Despite weak snowpack, river enthusiasts optimistic

May 3—Despite this winter's paltry performance, there's still some snow left in the mountains to melt, and river lovers are watching it closely.

While some late-arriving snow did help the mountains recover a little this spring, snowpack in most drainages in Eastern Washington and North Idaho didn't reach normal levels before it started melting.

Now, some middle- and lower-elevation snow has turned to water. Higher-elevation snow is still hanging on, though, meaning area rivers have not reached peak flows.

For anglers, that means the window of prerunoff fishing is not closed. For whitewater enthusiasts, that means the best days of the year are still to come.

The annual question of when runoff will arrive and just how high the rivers will go remains unanswered.

"Things are looking OK," said Jon Wilmot, owner of FLOW Adventures in Spokane. "It will all depend on how the water holds out."

As of Friday, the Spokane River was running at about 6,600 cubic feet per second downtown, according to the U.S. Geological Survey's stream gauge. That's almost 10,000 CFS lower than it was this time last year.

The Northwest River Forecast Center predicts the Spokane will rise significantly next week, though not to the levels seen last year. The center's long-term forecast predicts the river could reach 15,000 CFS later in the month.

Wilmot's company offers rentals and runs guided trips on the Spokane, typically from Peaceful Valley downstream. Once flows drop below a certain level, he said, the whitewater excitement is limited, so he offers more leisurely tube floats.

If the remaining snow melts all at once, the river would reach a high peak and then taper off for the year, prompting Wilmot to trade rafts for tubes sooner.

When that happens, however, always depends heavily on how the weather shakes out in May and June, especially in a low snow year.

"We've been shy of snowpack before and had a cool wet end of May and first part of June," Wilmot said. "That always helps the season last a little longer on the Spokane."

Rain and cooler temperatures are expected Sunday and Monday, but the Spokane area is expected to warm back up by next weekend, according to the National Weather Service.

The agency's long-term forecast for May, June and July says it's likely that the region will see above-normal temperatures and below-normal precipitation levels.

The same factors will also determine how the season pans out for other rivers in the region, such as the Clark Fork in Montana.

As of Friday, that river was running at about 7,100 CFS. The river forecast center predicts that it could rise to close to 20,000 late this month.

Paul Delaney, of the Northwest Whitewater Association, said that's a level the river traditionally reaches.

"You're gonna have a good year, I think, regardless on the Clark Fork," Delaney said. "It's got such a huge drainage."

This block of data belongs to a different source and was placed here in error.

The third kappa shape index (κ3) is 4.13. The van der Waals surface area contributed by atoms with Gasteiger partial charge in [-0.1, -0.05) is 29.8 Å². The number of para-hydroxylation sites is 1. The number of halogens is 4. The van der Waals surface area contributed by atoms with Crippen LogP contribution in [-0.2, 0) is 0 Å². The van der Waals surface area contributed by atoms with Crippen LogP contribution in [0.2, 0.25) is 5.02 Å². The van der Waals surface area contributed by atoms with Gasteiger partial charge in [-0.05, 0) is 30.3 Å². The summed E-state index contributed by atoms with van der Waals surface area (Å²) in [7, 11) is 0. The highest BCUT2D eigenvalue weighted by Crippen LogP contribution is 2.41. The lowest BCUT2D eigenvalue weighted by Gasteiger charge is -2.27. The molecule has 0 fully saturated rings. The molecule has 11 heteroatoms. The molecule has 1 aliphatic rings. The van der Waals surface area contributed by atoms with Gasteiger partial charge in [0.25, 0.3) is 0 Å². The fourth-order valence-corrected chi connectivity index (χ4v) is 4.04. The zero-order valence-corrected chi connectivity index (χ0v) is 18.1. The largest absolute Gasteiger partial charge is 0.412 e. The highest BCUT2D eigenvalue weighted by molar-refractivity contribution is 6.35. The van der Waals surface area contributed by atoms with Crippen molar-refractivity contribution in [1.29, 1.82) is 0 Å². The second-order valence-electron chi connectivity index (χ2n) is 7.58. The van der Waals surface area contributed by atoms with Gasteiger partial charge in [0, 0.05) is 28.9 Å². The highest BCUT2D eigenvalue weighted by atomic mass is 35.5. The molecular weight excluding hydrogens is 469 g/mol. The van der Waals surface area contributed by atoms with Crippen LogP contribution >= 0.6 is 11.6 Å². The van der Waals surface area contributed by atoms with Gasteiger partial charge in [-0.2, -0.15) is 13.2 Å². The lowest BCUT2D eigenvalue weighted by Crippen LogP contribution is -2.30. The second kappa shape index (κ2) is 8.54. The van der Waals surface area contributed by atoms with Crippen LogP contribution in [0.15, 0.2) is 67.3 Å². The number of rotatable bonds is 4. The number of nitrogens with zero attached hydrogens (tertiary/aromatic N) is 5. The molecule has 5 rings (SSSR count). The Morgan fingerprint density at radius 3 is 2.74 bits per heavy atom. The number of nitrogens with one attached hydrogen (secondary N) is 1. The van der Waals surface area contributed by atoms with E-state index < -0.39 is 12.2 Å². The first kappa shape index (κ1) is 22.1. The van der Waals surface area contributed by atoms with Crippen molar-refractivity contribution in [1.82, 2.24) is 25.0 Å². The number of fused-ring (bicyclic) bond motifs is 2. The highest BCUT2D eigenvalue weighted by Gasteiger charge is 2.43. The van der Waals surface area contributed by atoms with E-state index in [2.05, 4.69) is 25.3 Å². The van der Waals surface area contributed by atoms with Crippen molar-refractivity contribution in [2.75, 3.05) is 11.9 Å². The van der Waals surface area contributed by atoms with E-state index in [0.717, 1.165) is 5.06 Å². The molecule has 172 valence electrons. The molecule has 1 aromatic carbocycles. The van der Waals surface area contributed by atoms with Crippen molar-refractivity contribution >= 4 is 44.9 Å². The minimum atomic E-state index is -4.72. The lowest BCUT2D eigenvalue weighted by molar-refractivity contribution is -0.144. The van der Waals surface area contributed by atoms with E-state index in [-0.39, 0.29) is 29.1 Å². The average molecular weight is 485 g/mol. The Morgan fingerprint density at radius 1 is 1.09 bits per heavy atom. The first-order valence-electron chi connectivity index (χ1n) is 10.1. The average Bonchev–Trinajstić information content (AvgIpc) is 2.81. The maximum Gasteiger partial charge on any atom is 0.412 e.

He said the same is likely true of the Salmon River in Idaho. Both spots are popular day-trip destinations for Spokane area rafters, as is the Wenatchee River.

Delaney himself is preparing for a multiday trip to the Owyhee River in southeast Oregon, one of a few areas in the West that received well above-normal snowpack this winter.

"There's a wealth of snowpack in the Owyhees," Delany said. "We're going to have nice flows for our trip."

Meanwhile, fly anglers are finding fishable conditions and decent insect hatches on the famous cutthroat streams of North Idaho — the St. Joe River and the North Fork of the Coeur d'Alene River.

Flows are in the range that keeps them clear and makes them floatable for those who like fishing out of a boat. The North Fork, for example, was running at less than 700 CFS near Prichard on Friday.

Kenyon Pitts, a guide and salesman at Silver Bow Fly Shop, said anglers on the North Fork of the Coeur d'Alene River are seeing some salmonflies — big, orange stoneflies that provide great dry fly fishing.

The hatch is a couple of weeks ahead of schedule, but anglers will take it. Pitts added that the flows typically are over 2,000 CFS for this time of year, and the lower water makes for prime conditions.

"This is pretty much as good as it gets for this time of year," he said.

That doesn't bode well for July and August, he noted, as the river could get low and hot sooner than normal. Conditions like that are bad for fish, particularly when they're caught and released.

Low and hot river conditions aren't a deal breaker for rafters and kayakers, though.

Delaney said he's rafted the Spokane River at close to 40,000 CFS in the past, but he's also done it when it was under 1,000 CFS.

Low water can make some of its technical features more challenging, and river enthusiasts with the right gear and the know-how can still find some fun.

"Whitewater guys can find fun at just about any level," Delaney said.